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Italy, 1964

"You will keep on hearing, but will not understand; you will keep on seeing, but will not perceive." - Matthew 13:14

As audiences, we often take for granted the spectacular pictures we see in films, and we often forget how truly difficult it is to create a fresh, authentic, uncontrived image.

Pier Paolo Pasolini's greatest strength as a filmmaker was his ability to take scenes from canonized literature and transform them into literal images. In "The Gospel According to Matthew," Pasolini depicts the feeding of the masses by showing us two fish and five loaves of bread...they look like a perfectly reasonable, real two fish and five loaves of bread. When Christ walks on water, he looks quite literally like a man walking on water. When the children gather around him, one is picking her nose.

Prior to Pasolini's "Gospel According to Matthew," most cinematic versions of Christ portrayed him as a distant, unearthly, almost inhuman being. This worked fine in the Silent Era, where the Christ of Medieval frescos translated well onto the screen. But with the emergence of sound, these stoic, somber portrayals of Christ seemed more stiff than reverent. By the '60s, even the talented Nicholas Ray ("King of Kings") and George Stevens (who released "The Greatest Story Ever Told" in 1965, co-directed by David Lean and starring the great Max von Sydow) couldn't get beyond this solemn "cardboard Christ." Pasolini changed all that, setting a new precedent for cinematic portrayals of Jesus. Since "The Gospel According to Matthew," filmmakers have opted to humanize, rather than deify, the Messiah.

Pasolini's style was firmly grounded in Italian neorealism, a movement that impacted cinema the way Giotto impacted painting. The neorealists brought real life to the screen, undiluted by melodrama or formula. They used non-actors, people in the street, directing them in realistic, everyday situations. Like Charles Dickens and the 19th century realists, they presented their honest, gritty perspectives as social criticism.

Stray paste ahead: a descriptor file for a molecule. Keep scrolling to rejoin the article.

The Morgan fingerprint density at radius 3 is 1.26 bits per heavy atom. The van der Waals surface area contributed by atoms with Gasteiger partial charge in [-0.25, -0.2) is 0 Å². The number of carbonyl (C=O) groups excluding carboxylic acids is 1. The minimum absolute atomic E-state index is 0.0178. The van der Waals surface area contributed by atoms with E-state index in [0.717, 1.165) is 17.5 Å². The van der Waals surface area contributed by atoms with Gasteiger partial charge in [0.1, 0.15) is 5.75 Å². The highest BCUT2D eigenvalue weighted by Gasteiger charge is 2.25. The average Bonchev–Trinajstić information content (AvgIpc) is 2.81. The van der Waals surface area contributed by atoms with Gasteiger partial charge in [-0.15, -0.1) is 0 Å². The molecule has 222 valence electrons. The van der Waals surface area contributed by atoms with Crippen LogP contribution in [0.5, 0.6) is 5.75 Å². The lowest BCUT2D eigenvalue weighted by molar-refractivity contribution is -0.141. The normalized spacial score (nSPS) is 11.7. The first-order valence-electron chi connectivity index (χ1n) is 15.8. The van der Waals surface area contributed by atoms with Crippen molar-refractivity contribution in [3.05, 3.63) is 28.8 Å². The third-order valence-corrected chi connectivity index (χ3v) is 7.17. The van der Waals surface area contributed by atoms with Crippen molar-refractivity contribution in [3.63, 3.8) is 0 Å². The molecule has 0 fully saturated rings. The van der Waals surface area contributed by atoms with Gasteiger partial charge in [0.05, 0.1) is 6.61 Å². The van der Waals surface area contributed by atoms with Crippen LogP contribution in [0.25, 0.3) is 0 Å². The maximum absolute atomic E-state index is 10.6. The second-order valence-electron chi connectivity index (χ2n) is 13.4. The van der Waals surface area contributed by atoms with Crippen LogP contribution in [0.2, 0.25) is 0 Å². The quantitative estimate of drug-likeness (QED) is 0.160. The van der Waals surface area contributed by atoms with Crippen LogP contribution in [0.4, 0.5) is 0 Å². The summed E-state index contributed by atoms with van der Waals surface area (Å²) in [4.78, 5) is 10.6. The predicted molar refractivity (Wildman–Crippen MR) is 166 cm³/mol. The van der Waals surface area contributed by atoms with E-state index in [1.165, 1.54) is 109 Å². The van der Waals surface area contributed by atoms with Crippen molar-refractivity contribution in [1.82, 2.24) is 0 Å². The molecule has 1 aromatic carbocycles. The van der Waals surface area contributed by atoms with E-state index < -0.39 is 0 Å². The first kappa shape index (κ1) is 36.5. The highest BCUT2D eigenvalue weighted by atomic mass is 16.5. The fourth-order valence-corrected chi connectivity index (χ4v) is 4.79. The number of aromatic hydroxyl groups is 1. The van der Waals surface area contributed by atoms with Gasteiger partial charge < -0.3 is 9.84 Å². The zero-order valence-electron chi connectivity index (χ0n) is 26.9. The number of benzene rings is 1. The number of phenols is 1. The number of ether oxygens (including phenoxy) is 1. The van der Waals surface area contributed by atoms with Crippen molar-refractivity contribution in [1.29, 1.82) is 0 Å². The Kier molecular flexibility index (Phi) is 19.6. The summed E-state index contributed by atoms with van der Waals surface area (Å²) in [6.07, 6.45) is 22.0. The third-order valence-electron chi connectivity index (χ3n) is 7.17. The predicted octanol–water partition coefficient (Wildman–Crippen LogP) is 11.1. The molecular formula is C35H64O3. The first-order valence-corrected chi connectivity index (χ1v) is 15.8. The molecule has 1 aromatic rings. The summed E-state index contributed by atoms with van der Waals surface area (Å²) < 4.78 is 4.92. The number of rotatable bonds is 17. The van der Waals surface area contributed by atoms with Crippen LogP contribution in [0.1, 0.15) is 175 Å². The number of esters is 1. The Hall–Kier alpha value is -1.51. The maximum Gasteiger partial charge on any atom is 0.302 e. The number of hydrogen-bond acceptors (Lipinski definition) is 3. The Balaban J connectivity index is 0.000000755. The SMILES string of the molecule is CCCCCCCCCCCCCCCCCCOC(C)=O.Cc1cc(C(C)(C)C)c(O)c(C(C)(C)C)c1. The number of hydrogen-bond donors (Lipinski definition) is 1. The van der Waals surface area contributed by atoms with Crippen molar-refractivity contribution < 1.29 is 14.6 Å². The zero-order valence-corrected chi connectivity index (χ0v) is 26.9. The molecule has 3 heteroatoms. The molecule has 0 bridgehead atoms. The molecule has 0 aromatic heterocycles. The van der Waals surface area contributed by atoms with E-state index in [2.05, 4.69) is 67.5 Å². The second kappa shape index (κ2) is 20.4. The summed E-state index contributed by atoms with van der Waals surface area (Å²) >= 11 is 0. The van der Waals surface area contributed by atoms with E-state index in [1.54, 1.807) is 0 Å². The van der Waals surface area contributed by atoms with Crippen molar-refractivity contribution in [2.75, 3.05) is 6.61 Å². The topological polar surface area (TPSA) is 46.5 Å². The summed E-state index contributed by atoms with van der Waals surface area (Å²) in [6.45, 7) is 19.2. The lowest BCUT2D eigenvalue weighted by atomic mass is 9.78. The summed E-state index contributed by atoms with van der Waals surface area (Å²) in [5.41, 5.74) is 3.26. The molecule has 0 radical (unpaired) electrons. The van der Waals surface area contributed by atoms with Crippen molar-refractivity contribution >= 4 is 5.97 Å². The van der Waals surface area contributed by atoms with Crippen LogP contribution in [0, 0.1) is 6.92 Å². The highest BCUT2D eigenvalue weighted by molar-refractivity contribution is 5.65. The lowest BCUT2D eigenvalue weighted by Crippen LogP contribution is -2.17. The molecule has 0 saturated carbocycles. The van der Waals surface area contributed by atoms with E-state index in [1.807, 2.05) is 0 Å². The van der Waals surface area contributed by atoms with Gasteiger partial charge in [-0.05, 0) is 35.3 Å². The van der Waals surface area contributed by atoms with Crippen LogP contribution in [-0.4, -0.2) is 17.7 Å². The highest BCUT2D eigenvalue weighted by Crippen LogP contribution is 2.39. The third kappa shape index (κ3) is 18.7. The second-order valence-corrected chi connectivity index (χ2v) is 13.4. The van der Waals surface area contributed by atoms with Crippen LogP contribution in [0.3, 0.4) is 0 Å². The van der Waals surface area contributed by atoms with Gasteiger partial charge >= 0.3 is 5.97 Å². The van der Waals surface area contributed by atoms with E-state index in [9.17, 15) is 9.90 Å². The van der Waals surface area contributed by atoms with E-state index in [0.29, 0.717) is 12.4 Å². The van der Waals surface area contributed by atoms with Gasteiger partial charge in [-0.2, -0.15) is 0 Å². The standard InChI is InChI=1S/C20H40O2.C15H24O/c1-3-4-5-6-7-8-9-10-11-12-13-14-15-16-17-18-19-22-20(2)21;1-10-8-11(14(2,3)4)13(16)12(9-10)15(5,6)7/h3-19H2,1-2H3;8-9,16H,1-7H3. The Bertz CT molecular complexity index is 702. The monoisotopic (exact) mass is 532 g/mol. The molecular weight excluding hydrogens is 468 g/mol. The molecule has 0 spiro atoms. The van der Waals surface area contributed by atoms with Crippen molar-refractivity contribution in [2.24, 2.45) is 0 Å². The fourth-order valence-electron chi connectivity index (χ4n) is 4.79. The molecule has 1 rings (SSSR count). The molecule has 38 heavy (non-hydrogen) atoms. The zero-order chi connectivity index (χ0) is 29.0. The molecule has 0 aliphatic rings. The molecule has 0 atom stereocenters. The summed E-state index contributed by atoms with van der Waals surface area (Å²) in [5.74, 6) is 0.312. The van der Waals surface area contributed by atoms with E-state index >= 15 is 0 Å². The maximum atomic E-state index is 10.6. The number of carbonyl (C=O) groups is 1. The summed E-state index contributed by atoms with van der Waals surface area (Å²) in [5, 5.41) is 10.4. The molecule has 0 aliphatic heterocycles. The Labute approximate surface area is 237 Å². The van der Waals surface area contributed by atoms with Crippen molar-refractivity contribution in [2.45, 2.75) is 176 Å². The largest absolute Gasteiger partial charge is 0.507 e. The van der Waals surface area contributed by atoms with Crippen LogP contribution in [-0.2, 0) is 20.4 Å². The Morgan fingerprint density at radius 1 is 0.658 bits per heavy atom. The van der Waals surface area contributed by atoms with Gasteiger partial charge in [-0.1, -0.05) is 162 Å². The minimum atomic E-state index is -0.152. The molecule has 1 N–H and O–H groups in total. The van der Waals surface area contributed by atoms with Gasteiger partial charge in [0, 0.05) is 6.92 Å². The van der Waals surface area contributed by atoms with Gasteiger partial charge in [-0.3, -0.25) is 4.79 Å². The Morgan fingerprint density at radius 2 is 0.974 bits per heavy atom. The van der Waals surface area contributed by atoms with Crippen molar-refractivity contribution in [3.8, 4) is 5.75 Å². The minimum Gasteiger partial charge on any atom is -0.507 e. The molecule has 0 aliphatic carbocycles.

From this tradition came Pasolini, who diverged from the neorealists by choosing subjects not from the streets, but from classical literature. Still, his style was rooted in neorealism, and he preferred to work with non-professional actors. He took a "warts and all" approach to casting, and "The Gospel According to Matthew" is a prime example: the cast looks like a cross between Medieval Italian peasantry and Hebrews straight out of first-century Palestine.

For the role of Christ, Pasolini chose Enrique Irazoqui, a student of economics who had never previously acted, and would only appear in two subsequent films. Nevertheless, Irazoqui inhabits the role with a vitality and ferocity unknown to cinema. He doesn't recite Scripture, but speaks each word as if it's being spoken for the first time. The most powerful sequence in the film is the "sermon montage," in which Irazoqui delivers the bulk of Christ's Matthew sermons - he preaches them, in every sense of the word, like a cross between Vladimir Lenin and a Pentecostal minister.

But the lack of professional actors is only one of many methods Pasolini employed to bring authenticity to his film. Another was his use of Scripture - rather than creating a cinematic hybrid of all four Gospels, Pasolini simply chose Matthew, the most comprehensive yet least complicated. He opted to use only dialogue from Matthew, a choice that was much criticized but which ultimately lends greater validity to the portrayal. It quickly becomes apparent that Pasolini chose Matthew for its dialogue, its scenes, its drama, and not its uniqueness. Nowhere in this film does he express the author's emphasis on Christ's Jewish heritage; if he had chosen Luke, I doubt he would have emphasized Christ's universality; nor would he have emphasized Christ's otherworldliness if John was his text. Pasolini chose Matthew because he wanted only one text, and not because he wanted Matthew's perspective. Despite his reliance on direct quotation, this film reflects Pasolini's perspective, his style and vision.